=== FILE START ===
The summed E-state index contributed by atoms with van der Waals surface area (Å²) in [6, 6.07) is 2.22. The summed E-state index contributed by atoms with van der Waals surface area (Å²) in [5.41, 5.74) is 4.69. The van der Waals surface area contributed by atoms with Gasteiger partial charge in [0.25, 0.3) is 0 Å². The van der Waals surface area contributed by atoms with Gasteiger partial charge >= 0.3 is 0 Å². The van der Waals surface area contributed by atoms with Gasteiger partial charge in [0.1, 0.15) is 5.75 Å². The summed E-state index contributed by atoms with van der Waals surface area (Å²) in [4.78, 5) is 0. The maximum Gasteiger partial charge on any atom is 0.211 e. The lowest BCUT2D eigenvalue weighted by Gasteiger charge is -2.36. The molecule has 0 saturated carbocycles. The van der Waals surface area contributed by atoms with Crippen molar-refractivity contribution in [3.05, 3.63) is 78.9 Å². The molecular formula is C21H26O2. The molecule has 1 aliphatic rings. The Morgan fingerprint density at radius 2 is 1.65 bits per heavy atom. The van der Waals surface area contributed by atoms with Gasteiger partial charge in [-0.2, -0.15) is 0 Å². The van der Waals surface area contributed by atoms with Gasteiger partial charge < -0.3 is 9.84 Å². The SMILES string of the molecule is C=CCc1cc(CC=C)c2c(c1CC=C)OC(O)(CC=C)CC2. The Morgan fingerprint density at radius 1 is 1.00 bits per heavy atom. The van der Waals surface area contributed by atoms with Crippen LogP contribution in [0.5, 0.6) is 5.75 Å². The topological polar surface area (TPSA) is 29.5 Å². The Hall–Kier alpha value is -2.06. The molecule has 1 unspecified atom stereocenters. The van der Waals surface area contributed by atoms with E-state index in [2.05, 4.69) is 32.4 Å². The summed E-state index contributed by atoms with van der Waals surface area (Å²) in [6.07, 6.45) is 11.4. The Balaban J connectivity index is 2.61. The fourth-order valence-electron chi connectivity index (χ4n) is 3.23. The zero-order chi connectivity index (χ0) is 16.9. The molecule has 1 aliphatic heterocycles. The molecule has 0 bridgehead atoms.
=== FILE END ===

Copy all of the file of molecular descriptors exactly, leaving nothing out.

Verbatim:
The summed E-state index contributed by atoms with van der Waals surface area (Å²) in [6, 6.07) is 2.22. The summed E-state index contributed by atoms with van der Waals surface area (Å²) in [5.41, 5.74) is 4.69. The van der Waals surface area contributed by atoms with Gasteiger partial charge in [0.25, 0.3) is 0 Å². The van der Waals surface area contributed by atoms with Gasteiger partial charge >= 0.3 is 0 Å². The van der Waals surface area contributed by atoms with Gasteiger partial charge in [0.1, 0.15) is 5.75 Å². The summed E-state index contributed by atoms with van der Waals surface area (Å²) in [4.78, 5) is 0. The maximum Gasteiger partial charge on any atom is 0.211 e. The lowest BCUT2D eigenvalue weighted by Gasteiger charge is -2.36. The molecule has 0 saturated carbocycles. The van der Waals surface area contributed by atoms with Crippen molar-refractivity contribution in [3.05, 3.63) is 78.9 Å². The molecular formula is C21H26O2. The molecule has 1 aliphatic rings. The Morgan fingerprint density at radius 2 is 1.65 bits per heavy atom. The van der Waals surface area contributed by atoms with Gasteiger partial charge in [-0.2, -0.15) is 0 Å². The van der Waals surface area contributed by atoms with Gasteiger partial charge < -0.3 is 9.84 Å². The SMILES string of the molecule is C=CCc1cc(CC=C)c2c(c1CC=C)OC(O)(CC=C)CC2. The Morgan fingerprint density at radius 1 is 1.00 bits per heavy atom. The van der Waals surface area contributed by atoms with Crippen LogP contribution in [0.5, 0.6) is 5.75 Å². The topological polar surface area (TPSA) is 29.5 Å². The Hall–Kier alpha value is -2.06. The molecule has 1 unspecified atom stereocenters. The van der Waals surface area contributed by atoms with E-state index in [2.05, 4.69) is 32.4 Å². The summed E-state index contributed by atoms with van der Waals surface area (Å²) in [6.07, 6.45) is 11.4. The Balaban J connectivity index is 2.61. The fourth-order valence-electron chi connectivity index (χ4n) is 3.23. The zero-order chi connectivity index (χ0) is 16.9. The molecule has 1 aliphatic heterocycles. The molecule has 0 bridgehead atoms.